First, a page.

NEW YORK — Michael Bloomberg, elected mayor of New York City as a Republican, offered a forceful denunciation of fellow New York billionaire Donald Trump on Wednesday at the Democratic convention, describing the GOP presidential nominee as a “risky, reckless, and radical choice.”
One of the nation’s richest men, Bloomberg drew upon his business background in his unorthodox convention speech in Philadelphia to make the case that a Trump administration would be disastrous for the nation’s economy.
“Trump has left behind a well-documented record of bankruptcies and thousands of lawsuits and angry shareholders and contractors who feel cheated and disillusioned customers who feel ripped off,” said Bloomberg, now an independent. “Trump says he wants to run the nation like he’s running his business? God help us.”
“Truth be told,” said Bloomberg, “the richest thing about Donald Trump is his hypocrisy.”
A three-term mayor who left office in 2013, Bloomberg considered making a third-party run for president this year before opting against a campaign, expressing worry he would siphon away votes from Democratic nominee Hillary Clinton and inadvertently help elect Trump.
Though Bloomberg said that Clinton was “not a flawless candidate,” he praised her work ethic, intelligence and attempts at bipartisanship that made her “the right choice — and the responsible choice — in this election.”
“To me, this election is not a choice between a Democrat and a Republican,” said Bloomberg, wearing a purple tie and exhorting fellow independents to join him in supporting Clinton. “It’s a choice about who is better to lead our country right now, better for our economy, better for our security, better for our freedom, and better for our future.”
While in office, Bloomberg had a cordial relationship with Clinton, who, as a senator from New York, was involved in the city’s post-9/11 rebuilding effort. He did, too, with Trump, whom he knew from New York’s glitzy social circuit and from dealings with him as a developer.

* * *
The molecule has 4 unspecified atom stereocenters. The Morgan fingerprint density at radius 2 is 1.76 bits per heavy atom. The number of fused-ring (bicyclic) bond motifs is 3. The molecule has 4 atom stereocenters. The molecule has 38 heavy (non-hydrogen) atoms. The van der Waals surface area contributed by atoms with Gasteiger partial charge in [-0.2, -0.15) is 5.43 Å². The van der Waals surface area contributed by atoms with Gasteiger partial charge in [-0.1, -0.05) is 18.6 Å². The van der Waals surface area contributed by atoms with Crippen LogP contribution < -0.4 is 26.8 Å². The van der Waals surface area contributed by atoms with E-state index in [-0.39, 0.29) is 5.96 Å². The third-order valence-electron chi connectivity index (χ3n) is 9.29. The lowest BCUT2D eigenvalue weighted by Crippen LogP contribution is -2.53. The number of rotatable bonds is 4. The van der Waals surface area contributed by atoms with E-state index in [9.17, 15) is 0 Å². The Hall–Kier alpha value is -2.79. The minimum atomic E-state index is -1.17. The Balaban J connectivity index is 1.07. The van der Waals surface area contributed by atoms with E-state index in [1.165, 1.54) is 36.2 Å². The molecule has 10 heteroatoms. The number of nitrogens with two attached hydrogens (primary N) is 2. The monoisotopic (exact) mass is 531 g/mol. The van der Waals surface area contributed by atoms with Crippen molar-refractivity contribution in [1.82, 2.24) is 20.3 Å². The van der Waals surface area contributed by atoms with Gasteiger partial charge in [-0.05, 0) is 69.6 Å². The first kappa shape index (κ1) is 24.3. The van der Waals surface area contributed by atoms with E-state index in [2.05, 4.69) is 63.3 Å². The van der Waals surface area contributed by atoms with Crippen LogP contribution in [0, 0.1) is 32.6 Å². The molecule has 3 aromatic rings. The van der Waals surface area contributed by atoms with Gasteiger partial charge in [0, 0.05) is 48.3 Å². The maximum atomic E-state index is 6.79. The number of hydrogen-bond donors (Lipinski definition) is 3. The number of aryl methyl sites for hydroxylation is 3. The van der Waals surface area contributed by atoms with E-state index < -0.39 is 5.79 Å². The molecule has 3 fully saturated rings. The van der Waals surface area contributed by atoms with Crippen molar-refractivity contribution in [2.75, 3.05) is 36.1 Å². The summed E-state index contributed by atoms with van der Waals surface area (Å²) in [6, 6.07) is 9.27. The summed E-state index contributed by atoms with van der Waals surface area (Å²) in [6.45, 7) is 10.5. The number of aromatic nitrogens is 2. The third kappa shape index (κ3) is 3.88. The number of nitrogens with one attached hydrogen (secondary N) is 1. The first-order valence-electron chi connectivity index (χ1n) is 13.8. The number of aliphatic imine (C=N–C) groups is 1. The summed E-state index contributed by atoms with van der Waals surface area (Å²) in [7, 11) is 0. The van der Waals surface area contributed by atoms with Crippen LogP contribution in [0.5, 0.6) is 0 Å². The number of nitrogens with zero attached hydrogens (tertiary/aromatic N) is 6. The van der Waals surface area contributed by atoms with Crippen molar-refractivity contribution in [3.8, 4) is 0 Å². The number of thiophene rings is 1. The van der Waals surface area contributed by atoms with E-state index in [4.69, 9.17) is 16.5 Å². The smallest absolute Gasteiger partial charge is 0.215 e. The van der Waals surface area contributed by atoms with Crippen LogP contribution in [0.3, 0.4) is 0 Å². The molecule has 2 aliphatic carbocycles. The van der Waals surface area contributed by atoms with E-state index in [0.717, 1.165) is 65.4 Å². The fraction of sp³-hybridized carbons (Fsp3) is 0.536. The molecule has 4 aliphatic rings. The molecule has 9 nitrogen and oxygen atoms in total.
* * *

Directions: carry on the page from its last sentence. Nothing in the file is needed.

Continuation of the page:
But Trump’s hardline approach to immigration alienated Bloomberg, who often makes the case that an open immigration policy is needed to keep the nation’s economy growing. He deemed Trump’s economic plan “a con” and “a disaster in the making.”
“He would make it harder for small businesses to compete, do great damage to our economy, threaten the retirement savings of millions of Americans, lead to greater debt and more unemployment, erode our influence around the world, and make our communities less safe,” Bloomberg said.
Bloomberg has also become arguably the nation’s leading gun-control advocate, spending millions of his own fortune to finance candidates and groups that call for the restriction of firearms. Trump, meanwhile, has courted the support of the National Rifle Association, a pro-gun lobbying group that frequently criticizes Bloomberg.
Trump did not immediately respond to the speech.
The Clinton campaign believes that Bloomberg’s appearance, scheduled in a prime-time slot, shows the breadth of support for the ex-secretary of state. Clinton aides expressed hope he would sway independent voters and make further appearances on her behalf.
Bloomberg, worth an estimated $47 billion, is the founder of the financial news and information provider Bloomberg LP. He was a political novice when he launched an unlikely bid for mayor in 2001. Largely a social liberal but a fiscal conservative, he served for 12 years, overseeing a gilded age in the nation’s largest city even as the gap between its rich and poor grew.
Associated Press writer Lisa Lerer contributed reporting from Philadelphia. Lemire reported from New York.